Tea with Motti

The driver even offered to bring me a cup of tea from the drivers’ hut nearby, as well as a slice of cake, which he took out of the mysterious plastic bag he had collected on the way, apparently from his wife.

bus311 (photo credit: Sarah Levin)
(photo credit: Sarah Levin)
Friday morning, winter is suddenly back in town, and I’m looking for the stop that is supposed to be on Derech Hebron for the No. 8 bus, which goes from East Talpiot to Pisgat Ze’ev. According to the information provided on the Egged Web site, it should be at the corner of Rehov Naomi and Derech Hebron. Nothing. Well, the bus stop is there, but there is no bus number indicated on the sign, and no passengers are waiting, either.
Assuming that it must be another case of unexpected – and unregistered – changes due to the light rail roadworks (although they are finished in this part of the city), I stand in the rain and decide to take another line until I find a No. 8 bus stop.
Almost before I have a chance to finish planning my itinerary, bus No. 75, which generally does not come very frequently, arrives – together with an increasing downpour. To my surprise, the bus is clean, the driver gentle and polite. My goodness, where am I – in Switzerland? The radio is tuned to the Voice of Music, the classical music station! Enchanted, I sit behind the driver, my spirits uplifted as I listen to the work of one of my favorite composers, Mozart.
This is the moment to make a confession: I passed four No. 8 bus stops and didn’t get off. Should I give up Mozart on a rainy morning for some unreliable No. 8 bus, which would probably be packed and unpleasant? I decided I deserved better and stayed on the bus until its second stop on King George Avenue, not daring to continue to ignore my duties any longer.
It turned out that this was one of my lucky days. The No. 8 arrived rather soon, it was fairly clean, and the driver was a real darling: calm, polite, helpful and patient with his passengers, although he was tuned in to some babbling radio station.
Everything went smoothly until we reached the Central Bus Station. All of a sudden the bus filled up, though there was still a calm atmosphere. At the first bus stop in Ramot Eshkol, the driver stopped, even though no one was waiting there. Then from beneath the trees near the bus stop a young woman suddenly emerged. She quickly stepped into the bus, handed the driver a plastic bag and quickly got off again, but not before the driver quietly thanked her.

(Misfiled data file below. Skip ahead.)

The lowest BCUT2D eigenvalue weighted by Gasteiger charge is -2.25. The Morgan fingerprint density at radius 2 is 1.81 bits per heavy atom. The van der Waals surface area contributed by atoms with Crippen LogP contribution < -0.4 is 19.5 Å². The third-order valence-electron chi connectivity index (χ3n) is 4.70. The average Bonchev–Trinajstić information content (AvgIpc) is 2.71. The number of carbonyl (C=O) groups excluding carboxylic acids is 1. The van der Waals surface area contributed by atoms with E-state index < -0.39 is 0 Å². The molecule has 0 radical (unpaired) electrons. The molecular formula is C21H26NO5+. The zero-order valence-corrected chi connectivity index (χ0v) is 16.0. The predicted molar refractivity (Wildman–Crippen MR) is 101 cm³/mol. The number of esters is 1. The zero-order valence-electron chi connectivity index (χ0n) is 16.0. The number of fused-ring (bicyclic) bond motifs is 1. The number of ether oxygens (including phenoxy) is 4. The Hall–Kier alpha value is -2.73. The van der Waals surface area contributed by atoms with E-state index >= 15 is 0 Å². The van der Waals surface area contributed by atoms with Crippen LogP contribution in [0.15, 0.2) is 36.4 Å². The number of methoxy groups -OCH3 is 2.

Since it was still quite early, there were no signs of the (in)famous traffic jams, at least until we reached the junction after French Hill, toward Ma’aleh Adumim and Pisgat Ze’ev – but it was not too bad. The landscape became wide open – hills half hidden in the fog. The road, partly on a huge bridge, was a very good one, unlike the streets in the city that are full of potholes and are almost impassable.
Not being familiar with the neighborhood, I didn’t realize we had arrived at the terminal. The driver gently told me that the trip was over and asked if I knew where I wanted to go. I decided to tell him the simple truth, explaining the purpose of my bus ride and this newspaper column.
Motti – he spontaneously told me his name – asked if the column included a critique of the driver’s behavior. I said yes, but assured him that in his case he didn’t have to worry. Motti suggested that I remain on the bus until his next round rather than waiting outside in the rain, and he even offered to bring me a cup of tea from the drivers’ hut nearby, as well as a slice of cake, which he took out of the mysterious plastic bag he had collected on the way, apparently from his wife.
After a few minutes we drove up to the bus stop, where a few passengers were already waiting. Our Motti seemed to know each one of them and added a few friendly words to most of them. The last person to get on, an elderly man with a cane, sat down beside me. With a big smile, Motti asked him why he hadn’t responded when he said “Shalom.” The man answered with a laugh, ”I already saw you this morning. You know that I’m Persian, and I won’t waste two greetings on you in one day.”
At the next stop another man, a little younger but also with a cane, climbed on. Motti asked him about his health. The man answered with a sigh that his condition was getting worse and that his blood sugar was high. “Stop running after so many women,” Motti advised him. “You’ll be healthier.” The man nodded and quipped, “You should have told me that a long time ago.”
The man sitting beside me, noticing my smile, turned to me and said, “Motti is a very nice person. We all like him here. We tell him about our problems and he listens. It’s like family.”
During the rest of the ride, a few more passengers who came on seemed to know the driver personally. For a while, at least in the first rows, the ambience was like a family outing – far from the usual atmosphere on public buses.
“It’s not always so calm here,” Motti remarked after a while. “It’searly Friday morning. Later in the day, when we reach Rehov Agrippasand the city center the bus will be packed and people will be lesspatient. But I’m doing my best to stay calm and relaxed – I don’t wantto greet Shabbat angry and tense.”
Bus No. 8 goes from East Talpiot to Pisgat Ze’ev, through DerechHebron, King George Avenue and Mahaneh Yehuda, the Central Bus Station,Rehov Yirmiyahu and Ramot Eshkol. It comes every seven minutes duringrush hours (morning and afternoon) and about every 12 minutes in theevening and on Friday mornings.